audiobooks and the art of storytelling

I am very interested in debates about whether one can claim to have read a book if one has listened to it as an (unabridged) audiobook. Personally, I feel that yes, listening to the unabridged audiobook is a way of “reading” a book. Is it different? Well, yes. I think the experience of having a story read to me is different from reading it myself–although I do not know enough about how our brains work, I would wager that we probably use different parts of our brains and different cognitive processes when listening vs. reading with our eyes. However, I think it is an equally worthwhile experience and that one is not necessarily lesser than the other.

In this op-ed from The New York Times, T.R. Luhrmann argues that the rising popularity of audiobooks indicates a return to an appreciation for storytelling:

We tend to regard reading with our eyes as more serious, more highbrow, than hearing a book read out loud. Listening to a written text harkens back to childhood, when we couldn’t read it ourselves, or a time when our parents left off reading the chapter out loud in the middle, a nudge that we’d use our school-taught skills to finish it off by ourselves.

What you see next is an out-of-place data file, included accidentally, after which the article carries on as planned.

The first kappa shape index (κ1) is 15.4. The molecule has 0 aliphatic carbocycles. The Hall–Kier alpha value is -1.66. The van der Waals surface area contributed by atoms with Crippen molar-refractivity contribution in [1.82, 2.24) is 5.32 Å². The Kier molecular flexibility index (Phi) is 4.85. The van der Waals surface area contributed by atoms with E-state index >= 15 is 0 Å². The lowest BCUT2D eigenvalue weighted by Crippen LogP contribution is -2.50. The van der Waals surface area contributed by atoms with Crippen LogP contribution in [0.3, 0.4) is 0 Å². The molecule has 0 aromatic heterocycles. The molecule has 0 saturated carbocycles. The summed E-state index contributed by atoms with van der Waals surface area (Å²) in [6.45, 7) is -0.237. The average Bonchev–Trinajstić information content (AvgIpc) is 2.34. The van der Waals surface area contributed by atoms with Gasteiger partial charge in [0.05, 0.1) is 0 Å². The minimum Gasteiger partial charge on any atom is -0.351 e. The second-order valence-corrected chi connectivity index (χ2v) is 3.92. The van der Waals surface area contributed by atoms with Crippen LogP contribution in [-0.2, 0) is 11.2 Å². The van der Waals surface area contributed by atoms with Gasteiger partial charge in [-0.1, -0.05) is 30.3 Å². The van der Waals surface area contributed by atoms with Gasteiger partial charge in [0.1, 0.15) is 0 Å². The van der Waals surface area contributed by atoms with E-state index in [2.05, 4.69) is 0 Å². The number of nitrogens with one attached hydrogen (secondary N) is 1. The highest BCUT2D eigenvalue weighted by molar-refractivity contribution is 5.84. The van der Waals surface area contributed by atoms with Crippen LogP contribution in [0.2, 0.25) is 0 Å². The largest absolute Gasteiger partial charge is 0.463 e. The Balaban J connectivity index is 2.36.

I listen the way I read books as a child, as if I were there watching. The author becomes more transparent, the characters more real. Listening to “Bring Up the Bodies,” I don’t think, what is the author, Hilary Mantel, up to? I feel the threat of death damp on my skin. And when I have listened to a book in a particular place — the ferns beneath the oak trees — I remember the book when I come back to that place, as if my hands in the soil were digging up the words.

2 thoughts on “audiobooks and the art of storytelling

  1. Wendell Dryden says:

    Audio-books give me direction and ideas to use when I read aloud to children (or adults). I mostly agree with Luhrmann, but I don’t think audio makes the author “more transparent.” More often, audio-books give me insight into the author’s intention. John Le Carre’s reading of his novels changed the way I read them to myself. I enjoyed listening to Harry Potter more than I enjoyed reading the texts and feel like I understood them better.

    On the other hand, I know a torrent site where the 5th most popular (downloaded/seeded) audio-book is a “learn to speed read” book – not sure what That’s about. 🙂

  2. mworfolk says:

    I’m not sure myself what Luhrmann meant by making the author more transparent. When an author reads his/her work well, I think it can bring excellent insight into his/her intentions. Neil Gaiman is one example of an author who does this for me. (Sometimes I’m not so keen on author-read audiobooks, though.)

    Your comment about the “learn to speed read” audiobook made me laugh!

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